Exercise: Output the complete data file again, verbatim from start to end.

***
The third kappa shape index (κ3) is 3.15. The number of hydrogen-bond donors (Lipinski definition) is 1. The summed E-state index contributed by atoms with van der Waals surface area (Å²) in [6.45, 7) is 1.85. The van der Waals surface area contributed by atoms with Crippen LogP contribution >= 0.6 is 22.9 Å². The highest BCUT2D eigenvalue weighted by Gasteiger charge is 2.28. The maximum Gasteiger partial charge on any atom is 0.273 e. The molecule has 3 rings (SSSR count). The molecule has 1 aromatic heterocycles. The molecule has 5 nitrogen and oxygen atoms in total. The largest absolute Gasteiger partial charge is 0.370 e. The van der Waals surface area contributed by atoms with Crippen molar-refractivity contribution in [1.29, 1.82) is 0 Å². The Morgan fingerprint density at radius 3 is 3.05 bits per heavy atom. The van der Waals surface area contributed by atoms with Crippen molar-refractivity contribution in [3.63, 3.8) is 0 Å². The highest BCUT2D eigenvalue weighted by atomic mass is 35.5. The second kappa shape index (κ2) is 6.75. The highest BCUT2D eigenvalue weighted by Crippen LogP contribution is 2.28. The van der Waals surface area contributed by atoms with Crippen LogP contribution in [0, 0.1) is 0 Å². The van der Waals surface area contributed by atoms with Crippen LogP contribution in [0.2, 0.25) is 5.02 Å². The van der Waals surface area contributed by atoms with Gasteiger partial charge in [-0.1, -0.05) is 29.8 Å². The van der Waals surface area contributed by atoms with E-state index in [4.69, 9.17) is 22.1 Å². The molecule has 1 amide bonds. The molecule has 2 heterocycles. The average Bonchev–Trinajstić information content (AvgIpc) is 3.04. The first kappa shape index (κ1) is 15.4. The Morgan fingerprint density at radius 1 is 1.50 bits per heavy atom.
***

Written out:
The third kappa shape index (κ3) is 3.15. The number of hydrogen-bond donors (Lipinski definition) is 1. The summed E-state index contributed by atoms with van der Waals surface area (Å²) in [6.45, 7) is 1.85. The van der Waals surface area contributed by atoms with Crippen LogP contribution >= 0.6 is 22.9 Å². The highest BCUT2D eigenvalue weighted by Gasteiger charge is 2.28. The maximum Gasteiger partial charge on any atom is 0.273 e. The molecule has 3 rings (SSSR count). The molecule has 1 aromatic heterocycles. The molecule has 5 nitrogen and oxygen atoms in total. The largest absolute Gasteiger partial charge is 0.370 e. The van der Waals surface area contributed by atoms with Crippen molar-refractivity contribution in [1.29, 1.82) is 0 Å². The Morgan fingerprint density at radius 3 is 3.05 bits per heavy atom. The van der Waals surface area contributed by atoms with Crippen molar-refractivity contribution in [3.63, 3.8) is 0 Å². The highest BCUT2D eigenvalue weighted by atomic mass is 35.5. The second kappa shape index (κ2) is 6.75. The highest BCUT2D eigenvalue weighted by Crippen LogP contribution is 2.28. The van der Waals surface area contributed by atoms with Crippen LogP contribution in [0, 0.1) is 0 Å². The van der Waals surface area contributed by atoms with Crippen LogP contribution in [0.2, 0.25) is 5.02 Å². The van der Waals surface area contributed by atoms with Gasteiger partial charge in [-0.1, -0.05) is 29.8 Å². The van der Waals surface area contributed by atoms with E-state index in [4.69, 9.17) is 22.1 Å². The molecule has 1 amide bonds. The molecule has 2 heterocycles. The average Bonchev–Trinajstić information content (AvgIpc) is 3.04. The first kappa shape index (κ1) is 15.4. The Morgan fingerprint density at radius 1 is 1.50 bits per heavy atom.